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Service sector growth cools slightly as business optimism hits year-low

·2 min read

Growth in the UK’s services sector eased slightly in November and industry sentiment dropped to a 12-month low amid ongoing staff shortages and supply chain pressure, according to new figures.

However, the statistics also showed that the industry has continued its recovery, with firms reporting the fastest rise in new business for the past five months.

The closely-watched IHS Markit/CIPS UK Services PMI survey recorded a reading of 58.5 last month, dipping from 59.1 in October.

A score above 50 is considered to show growth.

Surveyed companies said consumer spending has not yet been affected by inflationary pressures or concerns over recent supply issues.

It added that new orders rebounded as new trade from abroad increased at its fastest pace since 2017.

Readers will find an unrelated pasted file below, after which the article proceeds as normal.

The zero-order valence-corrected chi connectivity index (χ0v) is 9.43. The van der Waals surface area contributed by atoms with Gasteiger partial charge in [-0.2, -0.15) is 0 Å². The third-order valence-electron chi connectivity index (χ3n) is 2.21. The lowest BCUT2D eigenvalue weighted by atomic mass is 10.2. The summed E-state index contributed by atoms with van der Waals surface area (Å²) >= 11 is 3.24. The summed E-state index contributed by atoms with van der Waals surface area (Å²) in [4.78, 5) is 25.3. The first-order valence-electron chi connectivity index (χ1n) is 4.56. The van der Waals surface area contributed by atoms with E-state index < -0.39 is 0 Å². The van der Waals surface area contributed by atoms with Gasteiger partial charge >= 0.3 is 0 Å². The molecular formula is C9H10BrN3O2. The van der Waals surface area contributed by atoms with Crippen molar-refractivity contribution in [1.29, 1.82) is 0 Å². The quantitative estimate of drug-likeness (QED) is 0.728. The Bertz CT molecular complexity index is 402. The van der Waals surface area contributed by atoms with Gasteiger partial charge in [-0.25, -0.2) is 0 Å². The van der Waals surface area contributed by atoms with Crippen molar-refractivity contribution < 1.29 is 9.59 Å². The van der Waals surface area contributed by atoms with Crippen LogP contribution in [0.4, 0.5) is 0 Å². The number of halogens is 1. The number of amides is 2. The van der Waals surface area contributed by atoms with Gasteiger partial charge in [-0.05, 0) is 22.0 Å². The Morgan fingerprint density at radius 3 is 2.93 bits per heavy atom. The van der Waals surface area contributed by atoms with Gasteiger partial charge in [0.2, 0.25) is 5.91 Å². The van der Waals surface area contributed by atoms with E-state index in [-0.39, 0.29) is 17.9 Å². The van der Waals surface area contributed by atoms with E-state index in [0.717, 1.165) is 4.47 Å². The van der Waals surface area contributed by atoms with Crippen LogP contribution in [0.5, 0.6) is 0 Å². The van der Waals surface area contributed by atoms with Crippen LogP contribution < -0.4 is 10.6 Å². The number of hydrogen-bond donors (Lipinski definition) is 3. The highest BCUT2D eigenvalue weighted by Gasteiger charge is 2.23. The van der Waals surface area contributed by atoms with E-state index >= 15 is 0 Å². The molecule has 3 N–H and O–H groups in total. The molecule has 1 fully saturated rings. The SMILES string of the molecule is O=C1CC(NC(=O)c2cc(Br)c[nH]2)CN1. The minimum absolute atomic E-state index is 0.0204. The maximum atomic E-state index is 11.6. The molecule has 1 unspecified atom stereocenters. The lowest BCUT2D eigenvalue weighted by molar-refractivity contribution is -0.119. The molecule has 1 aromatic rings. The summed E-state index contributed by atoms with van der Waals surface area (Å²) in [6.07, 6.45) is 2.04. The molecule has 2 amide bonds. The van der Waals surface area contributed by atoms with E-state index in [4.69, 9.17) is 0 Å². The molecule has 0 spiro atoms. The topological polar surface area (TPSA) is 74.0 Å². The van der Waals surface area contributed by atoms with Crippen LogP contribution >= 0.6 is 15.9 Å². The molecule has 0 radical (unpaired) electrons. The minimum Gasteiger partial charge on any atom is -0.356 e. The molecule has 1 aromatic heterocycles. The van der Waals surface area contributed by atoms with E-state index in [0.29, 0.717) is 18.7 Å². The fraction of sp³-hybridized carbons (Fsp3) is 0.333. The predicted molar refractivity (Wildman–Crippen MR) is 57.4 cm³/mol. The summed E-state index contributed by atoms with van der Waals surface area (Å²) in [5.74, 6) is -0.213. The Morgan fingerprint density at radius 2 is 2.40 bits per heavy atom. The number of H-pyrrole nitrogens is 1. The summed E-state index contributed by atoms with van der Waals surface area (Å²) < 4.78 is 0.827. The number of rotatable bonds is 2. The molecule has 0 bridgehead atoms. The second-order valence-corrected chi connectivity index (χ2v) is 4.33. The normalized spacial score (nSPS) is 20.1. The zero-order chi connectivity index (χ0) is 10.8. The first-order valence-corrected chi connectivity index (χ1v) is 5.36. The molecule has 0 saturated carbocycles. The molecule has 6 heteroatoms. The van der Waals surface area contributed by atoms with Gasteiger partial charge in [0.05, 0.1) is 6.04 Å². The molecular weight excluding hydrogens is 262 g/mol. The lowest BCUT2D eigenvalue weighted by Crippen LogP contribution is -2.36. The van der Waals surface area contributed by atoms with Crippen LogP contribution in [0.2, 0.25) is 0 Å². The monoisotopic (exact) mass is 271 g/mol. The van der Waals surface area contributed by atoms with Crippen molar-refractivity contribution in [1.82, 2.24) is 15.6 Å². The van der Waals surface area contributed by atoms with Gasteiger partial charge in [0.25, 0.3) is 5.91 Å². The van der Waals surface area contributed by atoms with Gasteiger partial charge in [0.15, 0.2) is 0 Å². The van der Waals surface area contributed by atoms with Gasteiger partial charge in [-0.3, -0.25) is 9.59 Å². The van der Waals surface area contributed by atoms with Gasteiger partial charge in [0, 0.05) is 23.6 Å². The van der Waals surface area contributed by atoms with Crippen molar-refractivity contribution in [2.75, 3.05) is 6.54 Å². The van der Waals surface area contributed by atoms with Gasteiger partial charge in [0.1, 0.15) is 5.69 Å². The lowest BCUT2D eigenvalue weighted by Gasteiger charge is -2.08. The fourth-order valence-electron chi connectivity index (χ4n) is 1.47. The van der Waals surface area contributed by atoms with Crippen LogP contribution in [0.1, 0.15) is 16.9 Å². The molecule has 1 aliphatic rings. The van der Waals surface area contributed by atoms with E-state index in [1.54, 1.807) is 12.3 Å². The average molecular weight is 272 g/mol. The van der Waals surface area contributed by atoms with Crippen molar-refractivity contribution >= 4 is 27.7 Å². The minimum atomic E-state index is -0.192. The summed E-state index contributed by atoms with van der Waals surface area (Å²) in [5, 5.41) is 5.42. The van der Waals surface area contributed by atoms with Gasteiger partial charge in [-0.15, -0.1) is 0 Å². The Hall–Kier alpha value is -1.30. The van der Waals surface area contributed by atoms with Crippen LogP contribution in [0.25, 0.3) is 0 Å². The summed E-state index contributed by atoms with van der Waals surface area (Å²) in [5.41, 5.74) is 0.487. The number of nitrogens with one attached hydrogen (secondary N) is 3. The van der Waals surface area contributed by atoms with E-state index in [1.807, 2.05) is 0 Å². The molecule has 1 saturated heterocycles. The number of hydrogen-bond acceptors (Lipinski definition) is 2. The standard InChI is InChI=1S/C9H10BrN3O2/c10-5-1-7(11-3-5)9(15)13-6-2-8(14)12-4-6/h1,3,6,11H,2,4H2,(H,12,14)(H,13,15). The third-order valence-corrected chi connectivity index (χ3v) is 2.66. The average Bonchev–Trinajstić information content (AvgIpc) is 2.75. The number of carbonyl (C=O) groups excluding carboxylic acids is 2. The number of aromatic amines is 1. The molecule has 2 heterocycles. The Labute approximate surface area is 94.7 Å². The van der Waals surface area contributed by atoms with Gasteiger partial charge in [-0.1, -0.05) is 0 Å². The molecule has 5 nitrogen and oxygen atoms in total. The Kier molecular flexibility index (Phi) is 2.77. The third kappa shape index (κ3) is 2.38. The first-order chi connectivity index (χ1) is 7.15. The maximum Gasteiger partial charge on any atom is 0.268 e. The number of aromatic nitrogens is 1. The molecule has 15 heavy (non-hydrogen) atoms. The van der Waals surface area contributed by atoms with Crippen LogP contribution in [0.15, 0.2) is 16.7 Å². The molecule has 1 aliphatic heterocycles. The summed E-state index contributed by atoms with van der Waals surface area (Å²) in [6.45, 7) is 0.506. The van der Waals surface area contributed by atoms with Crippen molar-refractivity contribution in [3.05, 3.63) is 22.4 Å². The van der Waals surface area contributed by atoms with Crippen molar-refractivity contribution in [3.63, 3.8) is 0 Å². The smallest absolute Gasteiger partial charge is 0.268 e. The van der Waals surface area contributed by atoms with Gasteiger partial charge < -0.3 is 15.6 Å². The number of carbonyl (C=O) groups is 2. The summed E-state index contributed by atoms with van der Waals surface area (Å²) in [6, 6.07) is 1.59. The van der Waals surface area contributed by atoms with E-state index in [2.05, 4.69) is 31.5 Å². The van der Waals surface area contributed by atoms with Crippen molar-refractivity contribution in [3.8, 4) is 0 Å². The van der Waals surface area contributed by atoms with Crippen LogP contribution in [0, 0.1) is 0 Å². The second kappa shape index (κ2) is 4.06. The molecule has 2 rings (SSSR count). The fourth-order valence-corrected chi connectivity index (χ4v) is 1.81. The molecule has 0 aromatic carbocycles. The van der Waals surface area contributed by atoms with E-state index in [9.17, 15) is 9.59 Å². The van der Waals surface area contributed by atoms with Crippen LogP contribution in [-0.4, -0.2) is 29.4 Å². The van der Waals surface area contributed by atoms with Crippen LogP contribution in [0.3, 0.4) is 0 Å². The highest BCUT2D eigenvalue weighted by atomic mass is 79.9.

Tim Moore, economics director at IHS Markit, said: “Surging price pressures have done little to dent business and consumer spending across the UK economy, according to the latest PMI data.

“New order growth hit a five-month high in November, job creation remained strong, and backlogs of work built up due to supply issues.

“The overall speed of recovery looks to have accelerated in comparison to the third quarter of 2021, with output growth mostly driven by services as manufacturers struggle with severe shortages of raw materials and critical components.”

However, business expectations have been held back by supply issues in the services sector, as “the degree of optimism about business activity growth was the lowest for 12 months”.

The report also reported that the prices charged by service sector firms rose at a survey record pace in November.

Meanwhile, companies continued to indicate robust demand for staff in November, with employment numbers rising for the ninth consecutive month.

Duncan Brock, group director at the Chartered Institute of Procurement & Supply (CIPS), said: “This ongoing demand was fuelled by a slight recovery in supply chain performance in some quarters and travel opportunities opened up for more business.

“Firms were keen to improve on their capacity as hiring levels were maintained even if job-seekers kept the upper hand in terms of choice and salary uplifts.”

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